Scan your website for broken links using technical analysis. If your website contains broken links that lead to 404 pages, this can hurt your website’s SEO rankings. Redirect those links to a relevant page or remove them altogether.

#3. Scroll depth

Measuring scroll depth (how far down the page users scroll) can help you determine the quality of your content, and it goes hand in hand with bounce rate and dwell time. To assess scroll depth, you can use a Tag Manager to track the specific scroll percentage on your site’s pages.

#4. Transitions

Examining how users move from page to page on your site can help you gain a more holistic understanding of their behavior. Which pages do they tend to gravitate towards? Are there any CTAs on your blog that aren’t getting many clicks? Optimizing user journeys will, in turn, elevate the overall user experience on your site.

You can learn what your audience is looking for by using site search tracking and reporting. If you notice a trend (e.g., the majority of searches are for pricing because your pricing page isn’t in the navigation menu), this can inform both site architecture and content planning.

#6. Segments

Separating your visitors into distinct segments can produce granular insights that paint a more accurate picture.

#7. Acquisition channels

It is important to look into the sources of your website traffic. Examining your acquisition metrics, for example, will reveal which external websites are referring the most traffic to your website.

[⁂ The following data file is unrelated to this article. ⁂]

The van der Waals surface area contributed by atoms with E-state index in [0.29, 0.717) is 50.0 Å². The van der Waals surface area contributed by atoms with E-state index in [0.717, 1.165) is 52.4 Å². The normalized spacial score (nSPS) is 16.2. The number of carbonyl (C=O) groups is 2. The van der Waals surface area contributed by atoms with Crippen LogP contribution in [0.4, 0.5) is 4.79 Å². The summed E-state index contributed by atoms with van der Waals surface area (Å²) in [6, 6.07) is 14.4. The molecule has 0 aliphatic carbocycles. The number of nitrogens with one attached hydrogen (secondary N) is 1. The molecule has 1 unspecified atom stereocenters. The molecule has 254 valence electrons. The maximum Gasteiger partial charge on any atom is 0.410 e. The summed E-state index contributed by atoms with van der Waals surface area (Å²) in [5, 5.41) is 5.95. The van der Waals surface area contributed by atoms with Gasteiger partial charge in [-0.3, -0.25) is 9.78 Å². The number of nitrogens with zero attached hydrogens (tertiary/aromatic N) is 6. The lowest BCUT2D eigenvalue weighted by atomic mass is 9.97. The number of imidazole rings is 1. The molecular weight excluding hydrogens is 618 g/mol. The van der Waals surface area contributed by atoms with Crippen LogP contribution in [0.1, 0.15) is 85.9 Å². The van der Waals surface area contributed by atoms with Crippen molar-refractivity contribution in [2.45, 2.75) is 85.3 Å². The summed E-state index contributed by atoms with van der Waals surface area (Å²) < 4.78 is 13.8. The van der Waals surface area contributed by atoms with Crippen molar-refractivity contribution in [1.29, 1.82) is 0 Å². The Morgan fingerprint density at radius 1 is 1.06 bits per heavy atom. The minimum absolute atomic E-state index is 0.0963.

Competitors Website Analytics

The process of studying your competitors’ online presence to understand their marketing strategies and identify potential areas of opportunity for your own business is known as competitors’ website analytics. By understanding how your competitors attract customers, you can develop a more effective online marketing strategy that sets you apart from the competition.

How Can Competitors’ Website Analytics Help Your Business?

Analyzing your competition’s online presence can provide you with an inside scoop on what tactics work best for other businesses in your industry. This will give you insight into how to improve the effectiveness of your site by examining what works and what doesn’t.

In other words, even if your competitors’ strategies aren’t particularly innovative, analyzing their websites may reveal specific strategies they’re employing that you’re not, and that could work well for your brand as well.

Steps for Conducting an Effective Competitors Website Analytics

Analyzing the competition entails identifying gaps in your rivals’ strategies to assist you in deciding where to invest your time and resources when creating content, optimizing your site for search engines, and so on. You can do this by following these steps:

#1. List your competitors.

Identifying your competition is the first step in any competitor website analytics. Depending on how thorough you want to be, this can be done in a variety of ways. There are three main sources where you can find this information:

  • Known direct competitors in your industry.
  • A google search for your most relevant keywords.